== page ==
4. It has Write(TData data) method which expects a TData parameter.

A Best Practice for Designing Interfaces in DotNet (.NET) CSharp (C#). When to define a non-generic interface in addition to the generic interface

Generic Interface Implementer

This is the class implementing our generic interface. The class itself is generic.

// This is the class implementing our IReaderWriter<TData>
// but now we know that it is going to save and retrieve
// data to and from a file. We would not care about the
// implementation so don't give it too much thought.
public class FileReaderWriter<TData> : IReaderWriter<TData> where TData : Data
{
    public void Initialize() { throw new NotImplementedException(); }

    public TData Read(int dataId) { throw new NotImplementedException(); }

    public void Write(TData data) { throw new NotImplementedException(); }
}
Enter fullscreen mode Exit fullscreen mode

We notice on this class the following:

  1. It is a generic class.

  2. The methods are throwing exceptions and this is intentionally done to drive the main focus to where it belongs.

A Best Practice for Designing Interfaces in DotNet (.NET) CSharp (C#). When to define a non-generic interface in addition to the generic interface

Inside the Employee Module

Now, in your system, you have a module dedicated to managing Employee data, let’s call this module; Employee Module.

Inside the Employee Module, you are sure of the type of the data you are dealing with, it is obviously of type EmployeeData.

That’s why you can write code like the one below without having any problems.

var employeeDataFileReaderWriter = new FileReaderWriter<EmployeeData>();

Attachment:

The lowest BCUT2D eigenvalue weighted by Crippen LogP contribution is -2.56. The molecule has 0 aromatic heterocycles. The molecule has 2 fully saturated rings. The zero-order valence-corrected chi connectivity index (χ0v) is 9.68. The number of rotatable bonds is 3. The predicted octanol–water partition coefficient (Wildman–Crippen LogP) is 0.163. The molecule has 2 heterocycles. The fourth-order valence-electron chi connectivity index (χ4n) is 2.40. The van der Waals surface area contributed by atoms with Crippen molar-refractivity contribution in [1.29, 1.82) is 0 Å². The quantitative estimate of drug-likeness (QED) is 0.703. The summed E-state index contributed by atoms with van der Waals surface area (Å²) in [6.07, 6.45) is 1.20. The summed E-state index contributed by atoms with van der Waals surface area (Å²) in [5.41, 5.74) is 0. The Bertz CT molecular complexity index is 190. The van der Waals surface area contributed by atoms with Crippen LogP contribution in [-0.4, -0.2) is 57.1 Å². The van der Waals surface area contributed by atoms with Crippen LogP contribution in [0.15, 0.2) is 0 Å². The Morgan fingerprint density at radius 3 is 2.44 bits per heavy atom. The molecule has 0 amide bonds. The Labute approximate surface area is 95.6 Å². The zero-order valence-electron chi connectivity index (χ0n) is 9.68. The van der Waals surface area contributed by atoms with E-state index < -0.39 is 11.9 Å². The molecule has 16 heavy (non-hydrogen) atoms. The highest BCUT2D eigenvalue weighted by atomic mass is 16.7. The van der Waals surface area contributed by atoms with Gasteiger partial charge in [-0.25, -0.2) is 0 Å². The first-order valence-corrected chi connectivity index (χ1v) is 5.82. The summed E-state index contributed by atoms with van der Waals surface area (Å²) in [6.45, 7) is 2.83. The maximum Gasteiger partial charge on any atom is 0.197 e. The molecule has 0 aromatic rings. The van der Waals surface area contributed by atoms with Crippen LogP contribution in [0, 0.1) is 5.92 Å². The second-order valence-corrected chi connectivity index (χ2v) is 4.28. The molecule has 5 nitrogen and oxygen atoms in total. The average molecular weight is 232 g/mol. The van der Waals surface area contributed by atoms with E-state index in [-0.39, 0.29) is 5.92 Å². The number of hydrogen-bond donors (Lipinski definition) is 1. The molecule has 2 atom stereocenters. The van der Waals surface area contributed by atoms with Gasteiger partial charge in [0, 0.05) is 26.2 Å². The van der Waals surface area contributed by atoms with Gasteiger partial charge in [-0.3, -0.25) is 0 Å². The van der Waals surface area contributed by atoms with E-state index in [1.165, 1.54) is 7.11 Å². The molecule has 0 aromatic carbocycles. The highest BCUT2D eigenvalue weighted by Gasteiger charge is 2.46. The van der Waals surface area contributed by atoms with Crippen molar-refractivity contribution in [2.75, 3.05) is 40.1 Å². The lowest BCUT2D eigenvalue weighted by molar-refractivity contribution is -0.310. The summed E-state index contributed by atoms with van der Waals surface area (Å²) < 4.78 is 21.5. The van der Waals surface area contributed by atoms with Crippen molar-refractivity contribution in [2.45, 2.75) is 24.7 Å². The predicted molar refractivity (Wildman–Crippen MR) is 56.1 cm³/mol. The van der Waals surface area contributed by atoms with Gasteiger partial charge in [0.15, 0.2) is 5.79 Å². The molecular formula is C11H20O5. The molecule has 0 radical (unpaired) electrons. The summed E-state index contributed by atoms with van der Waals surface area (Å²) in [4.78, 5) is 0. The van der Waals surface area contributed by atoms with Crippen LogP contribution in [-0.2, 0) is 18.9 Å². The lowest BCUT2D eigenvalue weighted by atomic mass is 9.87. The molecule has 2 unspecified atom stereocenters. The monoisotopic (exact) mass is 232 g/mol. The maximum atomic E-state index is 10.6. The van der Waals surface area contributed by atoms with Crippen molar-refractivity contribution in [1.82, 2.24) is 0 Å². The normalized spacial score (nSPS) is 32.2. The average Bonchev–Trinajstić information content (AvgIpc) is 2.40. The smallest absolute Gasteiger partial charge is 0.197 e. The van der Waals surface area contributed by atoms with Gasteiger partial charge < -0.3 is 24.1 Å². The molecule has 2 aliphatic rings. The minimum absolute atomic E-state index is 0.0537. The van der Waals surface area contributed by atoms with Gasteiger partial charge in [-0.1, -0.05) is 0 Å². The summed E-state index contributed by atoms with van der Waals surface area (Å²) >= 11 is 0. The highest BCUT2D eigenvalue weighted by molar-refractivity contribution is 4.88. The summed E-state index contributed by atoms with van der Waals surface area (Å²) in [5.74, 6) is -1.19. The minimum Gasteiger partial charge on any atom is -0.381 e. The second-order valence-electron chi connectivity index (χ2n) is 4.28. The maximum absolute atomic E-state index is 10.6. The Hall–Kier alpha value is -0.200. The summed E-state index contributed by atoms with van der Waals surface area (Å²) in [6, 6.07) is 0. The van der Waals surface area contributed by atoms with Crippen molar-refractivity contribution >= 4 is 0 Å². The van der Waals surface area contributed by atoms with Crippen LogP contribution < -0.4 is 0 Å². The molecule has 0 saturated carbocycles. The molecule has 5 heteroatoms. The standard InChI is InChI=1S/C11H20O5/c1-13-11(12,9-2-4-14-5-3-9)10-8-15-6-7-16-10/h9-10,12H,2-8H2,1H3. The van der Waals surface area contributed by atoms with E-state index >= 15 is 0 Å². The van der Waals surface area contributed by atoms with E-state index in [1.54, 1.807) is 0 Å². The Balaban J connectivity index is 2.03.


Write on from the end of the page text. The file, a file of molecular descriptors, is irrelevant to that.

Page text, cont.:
employeeDataFileReaderWriter.Initialize();

employeeDataFileReaderWriter.Write(new EmployeeData
    { DataId = 1, DataDescription = "Some description.", EmployeeName = "Ahmed" });

var ahmed = employeeDataFileReaderWriter.Read(1);
Enter fullscreen mode Exit fullscreen mode

A Best Practice for Designing Interfaces in DotNet (.NET) CSharp (C#). When to define a non-generic interface in addition to the generic interface

Inside the Asset Module

Now, in your system, you have a module dedicated to managing Asset data, let’s call this module; Asset Module.

Inside the Asset Module, you are sure of the type of the data you are dealing with, it is obviously of type AssetData.

That’s why you can write code like the one below without having any problems.

var assetDataFileReaderWriter = new FileReaderWriter<AssetData>();
assetDataFileReaderWriter.Initialize();

assetDataFileReaderWriter.Write(new AssetData
{ DataId = 2, DataDescription = "Some description.", AssetId = 5, AssetName = "Asset 5."});

var asset5 = assetDataFileReaderWriter.Read(2);
Enter fullscreen mode Exit fullscreen mode

A Best Practice for Designing Interfaces in DotNet (.NET) CSharp (C#). When to define a non-generic interface in addition to the generic interface

What About a Common Module

Now let’s assume that you have a common module that has a Run(IReaderWriter readerWriter) method. Inside this method you want to call the Initialize method of the passed in readerWriter parameter.

You would try to write something like this:

Image by [Ahmed Tarek](https://medium.com/@eng_ahmed.tarek)

It is clear now that you can’t do it as you don’t have a non-generic definition of the IReaderWriter interface. In other words, we only have IReaderWriter<TData>, not IReaderWriter.

A Best Practice for Designing Interfaces in DotNet (.NET) CSharp (C#). When to define a non-generic interface in addition to the generic interface

Photo by [Brett Jordan](https://unsplash.com/@brett_jordan?utm_source=unsplash&utm_medium=referral&utm_content=creditCopyText) on [Unsplash](https://unsplash.com/?utm_source=unsplash&utm_medium=referral&utm_content=creditCopyText)